Sussex Lease Extensions Blog

Buy the Freehold: Choosing the Nominee Purchaser

So you and your fellow tenants have decided to apply to buy the freehold to your blocks of flats. You have checked you’re eligible and there are enough qualifying tenants to proceed with the purchase of the freehold. The next step is to choose the nominee purchaser, who has to be named in the formal notice but what does this mean?

What is a Nominee Purchaser?
A nominee purchaser will act as the main person and point of contact in the freehold purchase process and will be named as the purchaser in the Initial Notice served on the current freeholder. They will need to be named as early in the process as possible, and most definitely must be set up or agreed upon before proceedings commence. On completion of the purchase of the freehold they will be responsible for the management of the building. If purchasing the freehold of a block of flats with a block with fewer than three leaseholders, then they will not need to choose a nominee purchaser, but larger blocks with four or more leaseholders must ensure a nominee purchaser is chosen as early in the process as possible.

There are no legal stipulations stating what or who is the nominee purchaser, so leaseholders are free to decide how they set this up.

The nominee purchaser could be:  
  •  One of the leaseholders
  •  A corporate person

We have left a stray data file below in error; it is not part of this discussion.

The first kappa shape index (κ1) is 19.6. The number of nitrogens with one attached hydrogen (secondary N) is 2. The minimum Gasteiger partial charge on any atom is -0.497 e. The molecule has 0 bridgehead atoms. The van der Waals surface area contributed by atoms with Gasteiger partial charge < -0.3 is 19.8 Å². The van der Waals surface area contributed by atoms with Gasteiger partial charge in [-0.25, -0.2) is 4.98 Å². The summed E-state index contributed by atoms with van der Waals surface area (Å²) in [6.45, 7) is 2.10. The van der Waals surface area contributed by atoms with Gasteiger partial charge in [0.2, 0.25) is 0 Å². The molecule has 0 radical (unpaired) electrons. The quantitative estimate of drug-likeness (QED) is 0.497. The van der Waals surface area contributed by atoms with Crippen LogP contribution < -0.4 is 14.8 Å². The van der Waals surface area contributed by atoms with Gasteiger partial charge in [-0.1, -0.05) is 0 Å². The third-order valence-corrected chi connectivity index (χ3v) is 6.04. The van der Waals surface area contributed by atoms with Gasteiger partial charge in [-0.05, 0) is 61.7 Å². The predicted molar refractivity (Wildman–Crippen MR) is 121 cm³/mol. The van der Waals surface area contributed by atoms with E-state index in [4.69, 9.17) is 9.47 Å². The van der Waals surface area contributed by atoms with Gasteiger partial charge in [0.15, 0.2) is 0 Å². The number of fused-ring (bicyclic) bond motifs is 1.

•  A trust
  •  A company formed by the leaseholders

According to the Law of Property Act 1925 no more than four people can be listed as owners for one property. In the case of larger blocks applying to buy the freehold tenants in most cases prefer to form a corporate body, allowing multiple people to be involved with the process and future management of the building.

If you do decide to form a company seek professional guidance from a solicitor, managing agent or accountant, who will be able to advise tenants on establishing a company. Ensuring the Initial Notice and nominee purchaser are correctly set up will save both time and money. A specialist enfranchisement solicitor will be able to help set this up correctly in order to avoid the Initial Notice being rejected.

This entry was posted on Tuesday, May 28th, 2013 at 2:03 pm and is filed under Fresh News. You can follow any responses to this entry through the RSS 2.0 feed. You can leave a response, or trackback from your own site.